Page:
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Wednesday, 2 March 2016

How you can work the world on 10 Watts?

On the train yesterday I was asked by another passenger and his colleague what all the radio magazines I had (SPRAT and QQ) were all about. (Basically could they borrow one to read as they didn't have anything with them…not going to say no am I?), anyway after 20 minutes or so after thumbing through the latest editions of SPRAT and QQ I was asked if I could explain some more about QRP and who can you speak to with just 10 watts? That is what the magazine said wasn't it? They admitted they used to both be in the Army (city now) but didn't know much about what signals did, it just worked as far as they were concerned. Interestingly they mentioned that they knew their new laptop used 70 Watts.

Fortunately it was not one of the quiet coaches and noone else was in earshot at the time and I happened to have my own laptop with a recording of some sessions in it both me as the DX (SD7B & C5/M1KTA) the later from both sides and as the DXer (TX6G and E30FB, they knew where the Australes and Eritrea were. I did not manage a qso with E3 sadly but I recorded it all the same). (I like to listen to see who I missed or how I could have done it better next time.) So I replayed some of them.

What was interesting is that they immediately picked up the differences in the perceived 'loudness' of some stations and how the signals seemed to change between them, and noise. Some needing repeats some not, they said they remember having to do that operationally. I didn't mention they were probably using some spread spectrum frequency hopping set up with a battle field uwave satellite link etc that would have been too much info.

I pointed out that in my case I was only running between 8W and 10 watts (SSB recordings), several of the stations they could hear were running 400W, some 1KW but most about 100W, they could pick up those I expected were qrp and they could immediately tell the differences. The same in the case of the DX stations we knew were running 400W and the stations we could hear working them.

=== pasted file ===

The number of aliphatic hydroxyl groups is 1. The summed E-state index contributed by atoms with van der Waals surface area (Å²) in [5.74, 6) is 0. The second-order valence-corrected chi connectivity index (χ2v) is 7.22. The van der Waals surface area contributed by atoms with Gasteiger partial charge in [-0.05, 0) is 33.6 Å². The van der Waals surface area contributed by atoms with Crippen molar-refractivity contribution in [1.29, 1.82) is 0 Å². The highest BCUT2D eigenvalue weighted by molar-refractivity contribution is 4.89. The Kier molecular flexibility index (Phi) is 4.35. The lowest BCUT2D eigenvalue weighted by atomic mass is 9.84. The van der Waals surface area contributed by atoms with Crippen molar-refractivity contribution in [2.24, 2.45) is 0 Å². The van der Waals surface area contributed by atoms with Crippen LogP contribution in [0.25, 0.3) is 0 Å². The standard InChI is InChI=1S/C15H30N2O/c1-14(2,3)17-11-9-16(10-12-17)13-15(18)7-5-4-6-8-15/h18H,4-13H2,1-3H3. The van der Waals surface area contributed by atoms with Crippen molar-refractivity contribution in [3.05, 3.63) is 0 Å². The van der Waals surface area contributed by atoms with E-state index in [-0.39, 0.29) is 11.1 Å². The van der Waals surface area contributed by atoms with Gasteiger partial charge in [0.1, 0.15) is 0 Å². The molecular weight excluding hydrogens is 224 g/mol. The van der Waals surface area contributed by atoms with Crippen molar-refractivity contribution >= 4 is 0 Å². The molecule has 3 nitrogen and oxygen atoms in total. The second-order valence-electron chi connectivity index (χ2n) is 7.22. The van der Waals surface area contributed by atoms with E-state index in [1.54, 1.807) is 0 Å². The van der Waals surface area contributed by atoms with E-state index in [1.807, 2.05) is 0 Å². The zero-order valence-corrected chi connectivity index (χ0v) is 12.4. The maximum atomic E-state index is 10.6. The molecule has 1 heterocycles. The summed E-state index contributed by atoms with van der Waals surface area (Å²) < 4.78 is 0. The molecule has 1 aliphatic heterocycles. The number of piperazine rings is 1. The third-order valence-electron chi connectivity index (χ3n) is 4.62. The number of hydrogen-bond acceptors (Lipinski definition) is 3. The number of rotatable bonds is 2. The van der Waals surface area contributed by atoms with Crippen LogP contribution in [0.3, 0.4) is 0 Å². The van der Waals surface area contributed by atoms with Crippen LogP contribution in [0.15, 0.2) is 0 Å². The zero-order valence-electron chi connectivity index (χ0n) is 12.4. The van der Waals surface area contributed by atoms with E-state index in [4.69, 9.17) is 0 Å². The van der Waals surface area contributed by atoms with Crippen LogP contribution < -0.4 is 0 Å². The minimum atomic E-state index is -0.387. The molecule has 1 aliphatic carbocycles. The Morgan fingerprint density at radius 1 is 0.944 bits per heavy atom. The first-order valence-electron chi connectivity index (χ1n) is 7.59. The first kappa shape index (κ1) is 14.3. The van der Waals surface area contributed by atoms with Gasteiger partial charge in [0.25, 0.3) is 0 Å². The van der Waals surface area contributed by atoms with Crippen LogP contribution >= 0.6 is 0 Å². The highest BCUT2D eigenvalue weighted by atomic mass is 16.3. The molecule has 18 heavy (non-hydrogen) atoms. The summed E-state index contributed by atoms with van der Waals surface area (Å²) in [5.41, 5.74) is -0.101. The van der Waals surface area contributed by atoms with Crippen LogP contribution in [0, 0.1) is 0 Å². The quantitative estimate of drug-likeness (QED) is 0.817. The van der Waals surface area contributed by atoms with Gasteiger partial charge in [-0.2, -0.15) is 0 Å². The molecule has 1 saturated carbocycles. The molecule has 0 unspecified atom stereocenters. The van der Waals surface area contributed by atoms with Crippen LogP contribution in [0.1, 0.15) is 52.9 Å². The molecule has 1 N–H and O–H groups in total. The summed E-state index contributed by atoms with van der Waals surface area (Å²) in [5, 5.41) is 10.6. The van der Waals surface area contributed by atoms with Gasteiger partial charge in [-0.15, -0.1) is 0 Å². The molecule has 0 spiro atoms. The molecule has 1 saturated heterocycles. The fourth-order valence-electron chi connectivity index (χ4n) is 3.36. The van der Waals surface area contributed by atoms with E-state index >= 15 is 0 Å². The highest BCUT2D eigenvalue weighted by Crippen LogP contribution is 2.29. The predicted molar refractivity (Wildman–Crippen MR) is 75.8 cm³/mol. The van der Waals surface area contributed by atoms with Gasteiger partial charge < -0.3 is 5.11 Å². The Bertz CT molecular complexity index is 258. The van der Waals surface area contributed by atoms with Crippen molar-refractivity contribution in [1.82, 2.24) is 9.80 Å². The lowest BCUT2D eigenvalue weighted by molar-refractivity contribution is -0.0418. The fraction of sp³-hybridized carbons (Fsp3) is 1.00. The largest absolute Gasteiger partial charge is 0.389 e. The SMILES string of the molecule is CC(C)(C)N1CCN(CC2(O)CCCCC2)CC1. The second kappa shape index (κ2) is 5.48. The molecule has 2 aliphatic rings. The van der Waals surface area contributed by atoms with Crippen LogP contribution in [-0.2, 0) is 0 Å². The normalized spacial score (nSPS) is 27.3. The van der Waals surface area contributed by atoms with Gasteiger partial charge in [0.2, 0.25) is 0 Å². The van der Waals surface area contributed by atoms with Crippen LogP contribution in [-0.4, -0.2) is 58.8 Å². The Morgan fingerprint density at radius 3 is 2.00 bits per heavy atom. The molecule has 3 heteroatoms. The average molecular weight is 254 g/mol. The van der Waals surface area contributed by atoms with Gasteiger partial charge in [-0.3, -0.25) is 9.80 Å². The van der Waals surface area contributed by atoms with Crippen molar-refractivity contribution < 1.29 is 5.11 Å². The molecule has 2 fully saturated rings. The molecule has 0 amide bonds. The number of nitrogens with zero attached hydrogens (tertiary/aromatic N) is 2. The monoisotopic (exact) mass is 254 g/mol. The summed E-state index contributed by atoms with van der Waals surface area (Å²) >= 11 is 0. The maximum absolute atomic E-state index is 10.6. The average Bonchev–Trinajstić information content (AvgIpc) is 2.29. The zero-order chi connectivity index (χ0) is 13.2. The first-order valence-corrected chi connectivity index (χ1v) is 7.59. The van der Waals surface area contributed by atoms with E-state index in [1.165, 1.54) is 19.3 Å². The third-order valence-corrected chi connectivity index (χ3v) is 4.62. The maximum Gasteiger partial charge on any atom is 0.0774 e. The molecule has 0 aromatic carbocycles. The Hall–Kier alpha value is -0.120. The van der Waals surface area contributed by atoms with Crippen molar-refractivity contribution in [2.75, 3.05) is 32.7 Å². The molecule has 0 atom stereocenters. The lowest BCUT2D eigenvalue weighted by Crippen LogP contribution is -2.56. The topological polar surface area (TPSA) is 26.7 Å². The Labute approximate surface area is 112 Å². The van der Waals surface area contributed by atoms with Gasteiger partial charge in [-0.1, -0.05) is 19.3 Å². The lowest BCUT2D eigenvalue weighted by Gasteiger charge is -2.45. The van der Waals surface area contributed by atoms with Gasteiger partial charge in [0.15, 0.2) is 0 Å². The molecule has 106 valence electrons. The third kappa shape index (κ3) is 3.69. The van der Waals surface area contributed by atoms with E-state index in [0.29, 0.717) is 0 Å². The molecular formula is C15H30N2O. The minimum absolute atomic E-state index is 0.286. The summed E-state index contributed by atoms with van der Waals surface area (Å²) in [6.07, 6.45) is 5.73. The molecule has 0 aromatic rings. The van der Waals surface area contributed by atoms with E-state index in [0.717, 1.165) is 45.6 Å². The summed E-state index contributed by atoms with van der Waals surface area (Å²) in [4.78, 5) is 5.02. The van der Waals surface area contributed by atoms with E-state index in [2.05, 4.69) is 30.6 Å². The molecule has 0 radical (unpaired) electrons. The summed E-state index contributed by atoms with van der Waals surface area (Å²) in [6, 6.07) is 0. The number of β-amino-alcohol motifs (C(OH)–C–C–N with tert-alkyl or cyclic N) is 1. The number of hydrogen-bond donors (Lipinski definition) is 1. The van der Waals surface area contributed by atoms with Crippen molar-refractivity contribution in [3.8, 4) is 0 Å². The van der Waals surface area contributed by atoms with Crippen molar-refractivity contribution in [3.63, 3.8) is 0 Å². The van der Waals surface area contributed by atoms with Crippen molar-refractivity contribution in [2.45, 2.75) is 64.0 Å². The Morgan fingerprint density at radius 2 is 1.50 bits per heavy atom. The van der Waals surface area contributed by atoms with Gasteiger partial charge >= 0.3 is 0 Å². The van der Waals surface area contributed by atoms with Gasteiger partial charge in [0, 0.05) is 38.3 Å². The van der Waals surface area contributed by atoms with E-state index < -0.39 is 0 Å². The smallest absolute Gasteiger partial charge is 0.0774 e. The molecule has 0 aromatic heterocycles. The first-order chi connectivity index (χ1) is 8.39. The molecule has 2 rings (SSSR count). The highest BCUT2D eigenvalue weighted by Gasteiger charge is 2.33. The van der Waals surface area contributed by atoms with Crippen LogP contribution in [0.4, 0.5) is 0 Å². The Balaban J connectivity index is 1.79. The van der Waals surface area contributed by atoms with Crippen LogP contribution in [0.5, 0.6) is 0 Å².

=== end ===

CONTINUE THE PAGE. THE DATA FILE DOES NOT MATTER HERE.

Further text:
We scribbled out a sort of world great circle and plotted where the different stations that could be heard were.

They say this hobby is all about self-learning well I thought I learnt a lot myself too as I was explaining this.

So I thought a post about this might be a prudent…

Where in the world can you reach with 10 watts.

“How far can you talk ? (most never think of CW initially)”
is a question that the newcomer to the hobby often asks. It’s
quite a difficult question to answer because of the number of variables involved.

Perhaps a list some of the variables involved

The propagation conditions at the time you transmit
The radiation efficiency of your antenna system
The power matching between the transmitter and the antenna (why spend ages to create a nice clean signal only to use a random long wire and ATU that looses half the power in it)
The quality of the antenna feeder system
The sensitivity of your receiver
Your patience and ability as an operator
THEIR antenna

Ours is a branch of amateur radio (QRP) that has a passionate and devoted following. QRP stands for “Low Power” as far as most of us are concerned however as I am sure we know really QRP stands for “please reduce power” or “ I am reducing power”. Within QRP circles operators attempt to communicate using the least power possible and there are IMHO a very brave group that seem to always try to do this with less that 100mW.

Generally the upper limits on radiated power in QRP circles are:

single side band (ssb) or amplitude modulations (am) or frequency modulation (fm) ie. Speech 10 Watts.

carrier wave (cw) Morse code 5 Watts.

Digital modes (i.e. using a computer, or teleprinter if into RTTY the old way) 5 watts

Any more and it is considered high power or QRO.

Now there used to be a power definition in amateur radio that it was not the radiated power but the input power, watts being volts times amps that was used to indicate how much power an operator was using.

By that calculation that would mean one of my KX3 output signals at 10W ssb whilst using 13.8V and 2 amps actually meant I was using an input power of 27.6 watts! Seems I might have been a QRO operator all along!

There are very definite differences in antenna radiation power gain levels as well so lets assume we are referring to the power level at the output of the transmitter and not using an erp calculation either.

Anyway from my own experience you can certainly communicate with another operator, we would normally say work another operator in Australia on less than 5 Watts when using cw and under favourable conditions (propagation, antenna, patience, skill, THEIR antennas etc) you can work Australia with 10 Watts ssb.